The OpenGL® API and other API's such as the DirectX® API from Microsoft define the allowed vertex and scene attributes and the equations used to determine attribute values. In a conventional graphics adapter, the calculations specified by a particular API are implemented in software. It will be appreciated that software calculations can adversely affect the performance of the graphics adapter, especially if the equations require complex, floating point calculations. It would therefore be desirable to implement, to the extent feasible, some or all of the calculations specified by a particular graphics API in dedicated hardware circuitry. Moreover, it would be desirable if the implemented solution balanced improved performance against cost by optimizing the hardware design to account for such factors as, the frequency with which the particular function or equation is invoked and the speed required of the particular equation.
Among the various calculations specified by the API, it is fairly common to require the inverse square root of a floating point number. It would be desirable to implement the calculation of a floating point's inverse square root in a dedicated hardware circuit that utilizes sufficient resources to perform the calculations in significantly less time than required to perform the same calculation in software while not unnecessarily increasing the cost or size of the graphics adapter.
The goal identified above is achieved with a floating point inverse square root circuit according to the present invention. The circuit is configured to receive a floating point value comprised of a sign bit, an exponent field, and a mantissa field. The inverse square root circuit includes a lookup table configured to receive at least a portion of the floating point value and further configured to generate an initial approximation (x0) of the inverse square root of the floating point value from the received portion of the floating point value. The inverse square root circuit further includes a first estimation circuit that receives the initial approximation from the lookup table and at least a portion of a value L derived from the floating point value mantissa field (M) and further configured to produce a first approximation (x1) of the floating point value's inverse square root based upon L and x0 where x1 is a more accurate estimate of the inverse square root than x0. The first estimation circuit may include first, second, and third fixed point multiplication units and first and second fixed point adders where the first multiplication unit is configured to square the initial approximation x0, the first fixed point adder is configured to receive as its inputs the initial approximation x0 and the output of a first shift register that receives the initial approximation x0 as its input, and the second multiplication unit is configured to multiply the output of the first multiplication unit by the initial approximation x0. The third multiplication unit may be configured to multiply the output of the second multiplication unit by L and the second adder may be configured to add the output of the first adder with a shifted and 2's complemented version of the output of the third multiplier to produce the first approximation x1. The value L may comprise the normalized mantissa field if the exponent of the floating point value is even and two times the normalized mantissa field if the exponent of the floating point value is odd.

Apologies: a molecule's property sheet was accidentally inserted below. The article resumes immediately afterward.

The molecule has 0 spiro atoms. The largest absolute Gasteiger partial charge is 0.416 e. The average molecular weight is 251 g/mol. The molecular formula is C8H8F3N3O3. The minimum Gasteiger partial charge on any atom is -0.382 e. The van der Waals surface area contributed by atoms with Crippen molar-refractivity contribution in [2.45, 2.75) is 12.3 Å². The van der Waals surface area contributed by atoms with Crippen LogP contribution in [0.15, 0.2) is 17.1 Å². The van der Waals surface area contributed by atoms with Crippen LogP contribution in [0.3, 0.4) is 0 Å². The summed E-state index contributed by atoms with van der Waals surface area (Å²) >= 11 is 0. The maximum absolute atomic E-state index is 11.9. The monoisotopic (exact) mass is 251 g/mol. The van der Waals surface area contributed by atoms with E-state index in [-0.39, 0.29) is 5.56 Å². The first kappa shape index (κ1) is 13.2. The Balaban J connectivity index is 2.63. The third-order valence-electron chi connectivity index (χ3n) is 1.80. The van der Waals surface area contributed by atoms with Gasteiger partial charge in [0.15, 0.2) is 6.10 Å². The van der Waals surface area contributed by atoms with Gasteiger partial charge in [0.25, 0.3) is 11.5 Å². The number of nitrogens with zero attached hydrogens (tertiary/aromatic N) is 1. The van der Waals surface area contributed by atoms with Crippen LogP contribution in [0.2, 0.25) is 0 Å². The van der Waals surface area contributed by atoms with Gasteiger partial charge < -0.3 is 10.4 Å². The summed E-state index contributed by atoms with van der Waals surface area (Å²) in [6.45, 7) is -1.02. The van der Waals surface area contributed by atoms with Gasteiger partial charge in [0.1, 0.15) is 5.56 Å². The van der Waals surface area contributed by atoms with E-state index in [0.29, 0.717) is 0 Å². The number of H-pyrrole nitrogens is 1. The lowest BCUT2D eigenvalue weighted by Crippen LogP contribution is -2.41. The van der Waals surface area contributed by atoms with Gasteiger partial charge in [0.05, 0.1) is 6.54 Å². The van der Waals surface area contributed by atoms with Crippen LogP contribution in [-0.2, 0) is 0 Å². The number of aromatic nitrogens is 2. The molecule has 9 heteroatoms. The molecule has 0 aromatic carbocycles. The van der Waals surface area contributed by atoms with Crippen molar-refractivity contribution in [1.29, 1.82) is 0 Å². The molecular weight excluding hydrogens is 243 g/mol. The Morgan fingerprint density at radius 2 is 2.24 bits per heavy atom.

Other objects and advantages of the invention will become apparent upon reading the following detailed description and upon reference to the accompanying drawings in which:
FIG. 1A and FIG. 1B are block diagrams emphasizing selected hardware elements and software elements, respectively, of a data processing system according to one embodiment of the pet invention;
FIG. 2 is a block diagram of an embodiment of the graphics adapter of FIG. 1A;
FIG. 3 is a block diagram of an embodiment of a geometry pipeline of the graphics adapter of FIG. 2;
FIG. 4 is a block diagram illustrating functional blocks of a floating point inverse square root circuit suitable for use in various stages of the geometry pipeline of FIG. 3; and
FIG. 5 is a flow diagram illustrating the operation of a floating point circuit according to an embodiment of the invention that includes the inverse square root circuit of FIG. 4.
While the invention is susceptible to various modifications and alternative forms, specific embodiments thereof are shown by way of example in the drawings and will herein be described in detail. It should be understood, however, that the drawings and detailed description presented herein are not intended to limit the invention to the particular embodiment disclosed, but on the contrary, the intention is to cover all modifications, equivalents, and alternatives falling within the spirit and scope of the present invention as defined by the appended claims.